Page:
Cardiac Catheterization

Cardiac Catheterization, often referred to as a "cardiac cath," is a medical procedure used to diagnose and treat various cardiovascular conditions by examining the heart's blood vessels and chambers. It involves the insertion of a thin, flexible tube called a catheter into a blood vessel, typically in the groin or wrist, and then guiding it through the vascular system to the heart. The procedure is performed by a cardiologist in a specialized facility called a catheterization lab (or cath lab).

Here are the key components of a cardiac catheterization:

Diagnosis: Cardiac catheterization is primarily a diagnostic procedure. It is used to assess the health and function of the coronary arteries, which supply blood to the heart muscle, and the heart chambers. The following diagnostic techniques can be performed during cardiac catheterization:

Coronary Angiography: A contrast dye is injected through the catheter into the coronary arteries. X-ray imaging is used to visualize the blood flow through the coronary arteries and identify any blockages, narrowing, or other abnormalities. This helps in the diagnosis of coronary artery disease (CAD).

Left Ventriculography: Contrast dye is injected into the left ventricle of the heart to assess its pumping function and detect abnormalities.


Measurement of Pressures: The catheter can measure pressures within the heart chambers to assess conditions like heart valve problems and pulmonary hypertension.

Treatment: In some cases, cardiac catheterization can be used for therapeutic purposes. These procedures may be performed during the same catheterization session, and they include:

  • Angioplasty: If a blockage or narrowing is identified during coronary angiography, a procedure known as percutaneous coronary intervention (PCI) or angioplasty can be performed. This involves inflating a small balloon at the tip of the catheter to widen the narrowed artery and restore blood flow. Often, a stent is placed to help keep the artery open.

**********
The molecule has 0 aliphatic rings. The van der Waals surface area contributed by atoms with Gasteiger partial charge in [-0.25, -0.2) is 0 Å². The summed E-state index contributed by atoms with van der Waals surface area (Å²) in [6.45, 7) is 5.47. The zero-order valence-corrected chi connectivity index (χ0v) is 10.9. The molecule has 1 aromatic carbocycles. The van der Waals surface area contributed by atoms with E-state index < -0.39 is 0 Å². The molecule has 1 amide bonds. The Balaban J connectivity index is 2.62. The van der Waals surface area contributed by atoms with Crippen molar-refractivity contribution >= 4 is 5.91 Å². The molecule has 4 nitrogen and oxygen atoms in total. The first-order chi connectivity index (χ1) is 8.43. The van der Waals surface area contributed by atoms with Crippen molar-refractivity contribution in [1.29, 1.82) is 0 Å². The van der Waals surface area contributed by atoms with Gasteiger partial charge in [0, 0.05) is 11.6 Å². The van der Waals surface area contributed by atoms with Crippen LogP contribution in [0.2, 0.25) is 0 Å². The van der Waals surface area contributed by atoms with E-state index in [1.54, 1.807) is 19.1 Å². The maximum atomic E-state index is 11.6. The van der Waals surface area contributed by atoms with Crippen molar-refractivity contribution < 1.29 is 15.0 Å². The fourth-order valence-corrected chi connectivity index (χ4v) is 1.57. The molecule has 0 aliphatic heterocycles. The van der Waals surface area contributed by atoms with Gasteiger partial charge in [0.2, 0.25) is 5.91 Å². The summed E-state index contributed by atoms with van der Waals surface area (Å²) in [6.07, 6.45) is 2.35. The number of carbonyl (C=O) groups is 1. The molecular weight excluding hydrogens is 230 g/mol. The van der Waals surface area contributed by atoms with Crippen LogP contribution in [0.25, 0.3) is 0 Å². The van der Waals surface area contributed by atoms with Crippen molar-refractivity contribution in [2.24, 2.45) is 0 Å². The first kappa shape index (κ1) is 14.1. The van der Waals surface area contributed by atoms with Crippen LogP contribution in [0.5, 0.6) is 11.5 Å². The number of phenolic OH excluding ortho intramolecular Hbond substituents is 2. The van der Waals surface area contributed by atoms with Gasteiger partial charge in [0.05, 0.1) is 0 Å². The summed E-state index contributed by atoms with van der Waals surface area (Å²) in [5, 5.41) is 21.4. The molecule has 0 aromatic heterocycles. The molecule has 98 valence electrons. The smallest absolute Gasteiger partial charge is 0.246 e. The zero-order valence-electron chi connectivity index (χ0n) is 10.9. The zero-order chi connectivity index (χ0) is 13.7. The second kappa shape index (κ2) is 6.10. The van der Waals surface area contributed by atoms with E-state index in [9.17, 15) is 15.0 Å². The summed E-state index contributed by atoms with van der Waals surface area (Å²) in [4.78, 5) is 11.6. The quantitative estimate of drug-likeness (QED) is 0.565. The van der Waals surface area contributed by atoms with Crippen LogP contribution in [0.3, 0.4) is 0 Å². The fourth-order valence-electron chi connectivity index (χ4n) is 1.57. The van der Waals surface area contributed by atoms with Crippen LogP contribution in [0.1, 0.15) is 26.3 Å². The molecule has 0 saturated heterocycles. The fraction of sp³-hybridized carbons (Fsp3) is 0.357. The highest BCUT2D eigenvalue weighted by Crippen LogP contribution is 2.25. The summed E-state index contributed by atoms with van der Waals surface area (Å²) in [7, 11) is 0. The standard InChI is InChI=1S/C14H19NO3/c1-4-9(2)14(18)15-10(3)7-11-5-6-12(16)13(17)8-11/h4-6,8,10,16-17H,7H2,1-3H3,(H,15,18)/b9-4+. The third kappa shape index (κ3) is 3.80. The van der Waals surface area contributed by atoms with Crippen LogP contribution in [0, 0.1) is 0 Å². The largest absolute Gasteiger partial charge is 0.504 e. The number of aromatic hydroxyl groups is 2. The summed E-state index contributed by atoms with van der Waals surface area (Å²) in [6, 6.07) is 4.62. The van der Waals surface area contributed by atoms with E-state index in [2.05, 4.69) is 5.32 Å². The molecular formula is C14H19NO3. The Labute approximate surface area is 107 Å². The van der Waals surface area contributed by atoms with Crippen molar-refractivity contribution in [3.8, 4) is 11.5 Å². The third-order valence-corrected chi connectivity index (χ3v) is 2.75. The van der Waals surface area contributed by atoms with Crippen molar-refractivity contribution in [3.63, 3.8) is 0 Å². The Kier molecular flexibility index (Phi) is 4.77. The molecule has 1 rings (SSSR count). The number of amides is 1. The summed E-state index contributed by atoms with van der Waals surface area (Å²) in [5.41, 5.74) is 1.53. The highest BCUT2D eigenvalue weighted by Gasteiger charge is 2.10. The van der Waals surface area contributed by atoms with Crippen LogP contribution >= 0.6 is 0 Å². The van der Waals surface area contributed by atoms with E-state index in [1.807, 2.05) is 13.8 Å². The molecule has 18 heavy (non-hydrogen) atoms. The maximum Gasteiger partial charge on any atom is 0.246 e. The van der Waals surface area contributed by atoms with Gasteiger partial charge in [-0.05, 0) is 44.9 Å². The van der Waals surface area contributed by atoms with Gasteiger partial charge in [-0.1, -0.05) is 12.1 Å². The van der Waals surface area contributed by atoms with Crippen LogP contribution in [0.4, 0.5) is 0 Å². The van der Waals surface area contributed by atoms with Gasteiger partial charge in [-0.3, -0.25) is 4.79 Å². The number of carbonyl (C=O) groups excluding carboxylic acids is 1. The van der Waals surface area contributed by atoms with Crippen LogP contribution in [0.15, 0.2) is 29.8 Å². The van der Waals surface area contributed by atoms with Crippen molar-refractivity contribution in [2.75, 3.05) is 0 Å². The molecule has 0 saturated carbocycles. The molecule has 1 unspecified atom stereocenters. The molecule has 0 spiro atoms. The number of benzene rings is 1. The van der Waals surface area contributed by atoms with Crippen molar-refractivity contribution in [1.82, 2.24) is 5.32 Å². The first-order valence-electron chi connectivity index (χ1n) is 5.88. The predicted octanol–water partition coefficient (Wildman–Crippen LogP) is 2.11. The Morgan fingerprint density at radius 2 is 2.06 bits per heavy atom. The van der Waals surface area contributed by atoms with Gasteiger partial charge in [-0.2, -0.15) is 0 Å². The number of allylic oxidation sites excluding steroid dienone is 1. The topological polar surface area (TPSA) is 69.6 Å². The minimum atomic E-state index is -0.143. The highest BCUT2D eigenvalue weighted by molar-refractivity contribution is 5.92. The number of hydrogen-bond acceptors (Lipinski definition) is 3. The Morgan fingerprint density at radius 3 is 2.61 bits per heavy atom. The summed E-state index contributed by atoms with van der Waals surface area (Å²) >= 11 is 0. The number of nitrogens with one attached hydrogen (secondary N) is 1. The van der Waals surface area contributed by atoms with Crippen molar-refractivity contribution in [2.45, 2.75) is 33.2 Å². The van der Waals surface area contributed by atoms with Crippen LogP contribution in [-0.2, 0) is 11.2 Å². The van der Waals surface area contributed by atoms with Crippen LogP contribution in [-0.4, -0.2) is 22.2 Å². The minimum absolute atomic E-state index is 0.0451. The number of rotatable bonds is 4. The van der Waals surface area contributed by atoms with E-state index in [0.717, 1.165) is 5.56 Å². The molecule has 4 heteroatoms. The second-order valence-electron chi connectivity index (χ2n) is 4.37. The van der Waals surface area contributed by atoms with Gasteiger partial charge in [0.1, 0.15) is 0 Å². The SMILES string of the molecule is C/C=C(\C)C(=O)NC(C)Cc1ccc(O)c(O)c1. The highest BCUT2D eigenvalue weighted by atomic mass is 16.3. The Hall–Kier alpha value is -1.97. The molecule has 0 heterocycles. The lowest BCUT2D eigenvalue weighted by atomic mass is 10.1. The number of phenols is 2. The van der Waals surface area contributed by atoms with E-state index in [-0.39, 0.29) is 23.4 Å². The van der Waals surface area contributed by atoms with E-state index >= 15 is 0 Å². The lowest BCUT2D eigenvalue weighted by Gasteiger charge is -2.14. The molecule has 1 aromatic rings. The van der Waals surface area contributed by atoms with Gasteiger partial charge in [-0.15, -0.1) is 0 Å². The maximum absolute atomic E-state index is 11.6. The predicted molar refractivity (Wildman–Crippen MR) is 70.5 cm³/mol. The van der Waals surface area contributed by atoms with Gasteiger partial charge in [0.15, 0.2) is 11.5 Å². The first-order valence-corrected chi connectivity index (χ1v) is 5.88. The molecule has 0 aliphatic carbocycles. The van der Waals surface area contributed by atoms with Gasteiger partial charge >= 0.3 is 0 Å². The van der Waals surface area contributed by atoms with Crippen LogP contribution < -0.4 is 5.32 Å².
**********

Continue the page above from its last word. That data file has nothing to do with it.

• Atherectomy: This procedure involves using a special catheter with a rotating blade or laser to remove plaque from a blocked artery.
  • Thrombectomy: If there is a clot causing a blockage, a catheter can be used to remove the clot.

Cardiac catheterization is a highly specialized and minimally invasive procedure that offers several advantages, including accurate diagnosis and the potential for immediate treatment. It is commonly used to evaluate chest pain, shortness of breath, and other symptoms related to heart disease. Like any medical procedure, cardiac catheterization carries some risks, and the decision to undergo it is made on an individual basis, considering the patient's specific medical condition and the potential benefits.

After the procedure, patients typically stay in the hospital for a few hours to ensure their stability and monitor for any complications. Most individuals can return to their normal activities within a day or two, with some restrictions on physical exertion for a short period of time. The cardiologist will discuss the findings and any necessary follow-up care or treatment with the patient.

Cardiac Catheterization